By Underground to Fresh Air, 1915, Maxwell Ashby Armfield
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This week’s poster was created for the Underground in 1915 by the British artist Maxwell Ashby Armfield. Born in 1881 into a Quaker family in Hampshire, Armfield studied at the Birmingham School of Art where he met his wife Constance Smedley. She was a feminist, a suffragette and a writer. Constance wrote about contemporary life and the experiences of women. She published more than twenty novels, some of which her husband illustrated.
Maxwell Ashby Armfield finished his education in Paris at the Academie de la Grande Chaumiere and the Atelier Colarossi, whose progressive teaching methods suited him and are reflected in his work. He went on to become a successful writer, illustrator and stage designer. ‘By Underground to Fresh Air’ still has a contemporary feel despite its age but it would have seemed strikingly modern when first seen. In 1915 Armfield also painted a portrait of the artist Edward McKnight Kauffer. Kauffer had been awarded his first poster commission for the Underground in the same year and went on to become one of the most influential graphic designers of his generation. Over the next 25 years he created more than 120 posters for the Underground Group and London Transport.
Both artists were influenced by Japanese art, which was prevalent at the time and aspects of Armfield’s poster design are similar in style to a Japanese woodcut. The softly coloured discs with delicate patterning appear like bright planetary forms in the night sky. The circles cut into the dark surround could also be interpreted as lights at the end of a tunnel, each leading to a different destination. This visionary poster encouraged passengers to escape to the countryside and beyond by Underground, however by 1915 the First World War was raging, with little sign that the hostilities would end quickly as was first predicted. This poster was therefore one of the last to promote leisure travel during the war period.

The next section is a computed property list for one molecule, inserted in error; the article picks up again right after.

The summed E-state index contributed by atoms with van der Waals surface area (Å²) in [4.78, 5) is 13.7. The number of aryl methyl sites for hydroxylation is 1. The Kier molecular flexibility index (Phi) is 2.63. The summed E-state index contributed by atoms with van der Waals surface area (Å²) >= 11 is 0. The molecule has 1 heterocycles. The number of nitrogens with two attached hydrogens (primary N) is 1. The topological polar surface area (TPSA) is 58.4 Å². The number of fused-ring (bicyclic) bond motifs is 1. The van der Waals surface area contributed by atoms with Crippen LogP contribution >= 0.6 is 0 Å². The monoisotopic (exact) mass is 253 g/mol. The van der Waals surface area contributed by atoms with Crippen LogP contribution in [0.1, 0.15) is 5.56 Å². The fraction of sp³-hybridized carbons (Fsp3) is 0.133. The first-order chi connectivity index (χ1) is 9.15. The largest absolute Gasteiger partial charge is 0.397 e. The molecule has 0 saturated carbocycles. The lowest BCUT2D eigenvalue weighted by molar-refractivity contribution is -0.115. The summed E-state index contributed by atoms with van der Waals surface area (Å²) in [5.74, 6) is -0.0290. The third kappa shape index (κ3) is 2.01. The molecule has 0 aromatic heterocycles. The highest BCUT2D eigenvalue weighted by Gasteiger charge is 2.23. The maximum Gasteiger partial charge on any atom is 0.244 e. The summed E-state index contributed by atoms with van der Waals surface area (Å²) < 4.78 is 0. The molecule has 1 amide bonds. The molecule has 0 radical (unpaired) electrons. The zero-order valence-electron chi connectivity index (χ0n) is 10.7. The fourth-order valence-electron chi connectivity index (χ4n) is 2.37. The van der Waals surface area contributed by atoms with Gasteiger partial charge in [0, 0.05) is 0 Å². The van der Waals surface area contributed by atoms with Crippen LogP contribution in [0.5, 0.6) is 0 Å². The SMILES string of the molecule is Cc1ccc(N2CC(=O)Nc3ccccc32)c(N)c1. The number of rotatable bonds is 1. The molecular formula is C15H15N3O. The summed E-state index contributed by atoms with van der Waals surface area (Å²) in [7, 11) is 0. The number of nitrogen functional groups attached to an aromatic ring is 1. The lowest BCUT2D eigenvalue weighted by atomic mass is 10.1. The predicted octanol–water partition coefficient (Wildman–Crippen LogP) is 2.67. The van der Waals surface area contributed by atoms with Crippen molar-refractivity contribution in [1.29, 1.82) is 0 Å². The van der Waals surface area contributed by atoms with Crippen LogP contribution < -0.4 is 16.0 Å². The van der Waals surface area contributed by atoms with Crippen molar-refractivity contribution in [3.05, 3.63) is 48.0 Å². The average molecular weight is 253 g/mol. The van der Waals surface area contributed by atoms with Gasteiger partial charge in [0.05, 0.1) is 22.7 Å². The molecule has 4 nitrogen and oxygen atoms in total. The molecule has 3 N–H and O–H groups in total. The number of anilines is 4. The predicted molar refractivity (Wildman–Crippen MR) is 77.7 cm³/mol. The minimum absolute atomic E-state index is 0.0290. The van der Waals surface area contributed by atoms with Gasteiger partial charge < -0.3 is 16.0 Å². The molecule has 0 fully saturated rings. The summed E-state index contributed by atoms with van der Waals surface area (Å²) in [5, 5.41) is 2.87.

The first edition of the Metro-land guidebook was published in 1915, illustrating the benefits of moving to one of London’s new suburbs. The Metropolitan Railway had extended out towards the northwest and the term Metro-Land had been coined to describe the railway suburbs that had sprung up around it. A publicity campaign extoling the benefits of fresh air and healthy living had supported this expansion. Golders Green station opened in 1907 and by the time ‘Underground to Fresh Air’ was commissioned in 1915, ten million journeys a year were being made from this station.
Researched and written by Chloe Taylor (Trainee Curator), Valia Lamprou (Curatorial Intern) and Kirsty Parsons (Curatorial Intern)
Why not Discover Forgotten Metro-land this weekend and next week at Buckinghamshire Railway Centre
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